- a few objects, such as dolls, trucks, balls, and so on
- mural paper and markers
- Children will discover and experiment with their own shadows and those around them.
In Advance: On a sunny day, gather children in a circle outside. Bring a small object, such as a book or a doll, with you to demonstrate a shadow. Talk about shadows. Does everyone know what a shadow is? Has everyone seen his own shadow? What other kinds of shadows have children seen? As children are sitting in the circle, can they see their shadows and those of their neighbors? What do the shadows look like?
Take a "shadow" walk with children around the school neighborhood. Look for all sorts of shadows-birds, trees, houses, clotheslines, cars, signs, people, animals, and so on. Do the shadows of things look the same as the actual objects? How are they alike? How are they different?
If possible, take a morning and an afternoon walk and observe the same shadows. Do the shadows look different at different times of the day? On your hunt, walk on both sides of the street. Are there places where there are no shadows?
During the walk, have children stand in the shade. Can they see their shadows? (Explain that shade is a shadow.) Look for shadows of moving cars, people, and animals. Do the shadows change as these things move?
SHADOW DANCING AND SCULPTURES
After you've finished the shadow walk, have some more shadow fun outdoors. Put on some music and invite children to dance. What happens to their shadows? As your children move, can they make their shadows longer? Shorter? What happens when they move their arms and legs in different directions?
As your children are moving, encourage them to step on each other's shadows. Every so often, say, "Freeze!" as you stop the music. As your children stand frozen, have them look at their shadows. Do any shadows look the same?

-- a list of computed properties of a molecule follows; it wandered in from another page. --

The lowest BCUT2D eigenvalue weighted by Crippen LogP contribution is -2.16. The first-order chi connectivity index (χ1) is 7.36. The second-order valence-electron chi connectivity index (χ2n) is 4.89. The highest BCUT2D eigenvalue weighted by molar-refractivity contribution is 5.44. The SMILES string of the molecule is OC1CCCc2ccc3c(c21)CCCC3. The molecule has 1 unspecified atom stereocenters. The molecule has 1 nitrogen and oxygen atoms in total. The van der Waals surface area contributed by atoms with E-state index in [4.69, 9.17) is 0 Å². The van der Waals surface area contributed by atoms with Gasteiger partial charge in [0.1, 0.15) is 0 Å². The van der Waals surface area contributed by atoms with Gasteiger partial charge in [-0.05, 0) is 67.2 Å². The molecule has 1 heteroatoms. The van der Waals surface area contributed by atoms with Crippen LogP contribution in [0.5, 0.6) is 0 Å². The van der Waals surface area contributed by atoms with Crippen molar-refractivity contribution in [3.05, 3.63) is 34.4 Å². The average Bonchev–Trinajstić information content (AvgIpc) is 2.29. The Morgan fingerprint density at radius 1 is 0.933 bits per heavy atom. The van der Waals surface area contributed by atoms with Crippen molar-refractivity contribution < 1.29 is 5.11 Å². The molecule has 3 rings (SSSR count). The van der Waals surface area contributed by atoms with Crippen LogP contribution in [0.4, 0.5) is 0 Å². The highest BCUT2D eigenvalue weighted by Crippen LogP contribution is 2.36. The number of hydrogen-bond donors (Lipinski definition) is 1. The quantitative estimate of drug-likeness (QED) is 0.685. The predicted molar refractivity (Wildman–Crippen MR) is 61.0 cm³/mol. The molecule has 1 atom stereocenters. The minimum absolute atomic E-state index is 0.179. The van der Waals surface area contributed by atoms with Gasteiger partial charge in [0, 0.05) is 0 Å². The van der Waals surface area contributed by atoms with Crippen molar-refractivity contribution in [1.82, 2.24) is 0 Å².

On a sunny day, find an interesting shadow outside. Model laying mural paper on the shadow and tracing it with a marker. Provide children with paper and suggest they try tracing shadows. Encourage them to make several overlapping tracings of the same shadow by moving the paper in different directions.
After the murals are completed, provide markers, paint and crayons for children to color in some of the shadow spaces.
SPIN-OFF: Using black marker, make a large shape on a piece of white construction paper. Fill in the shape with a gray crayon. Have children imagine that this shape is a creature's shadow. Ask: What kind of creature do you think it is? Where does it live? What does it eat? What do it's family members look like? Later, give children the opportunity to draw their own shadow shapes, while others in the group consider the kinds of "creatures" that made each of the shadows.
Just for You: Lights Out!* by Angela Shelf Medearis (Scholastic, 2004; $4)
Shadows by April -Pulley Sayre (Henry Holt, 2002; $17)
Shadows and Reflections by Tana Hoban (HarperCollins, 1990; $17)
* To order, call 800-SCHOLASTIC.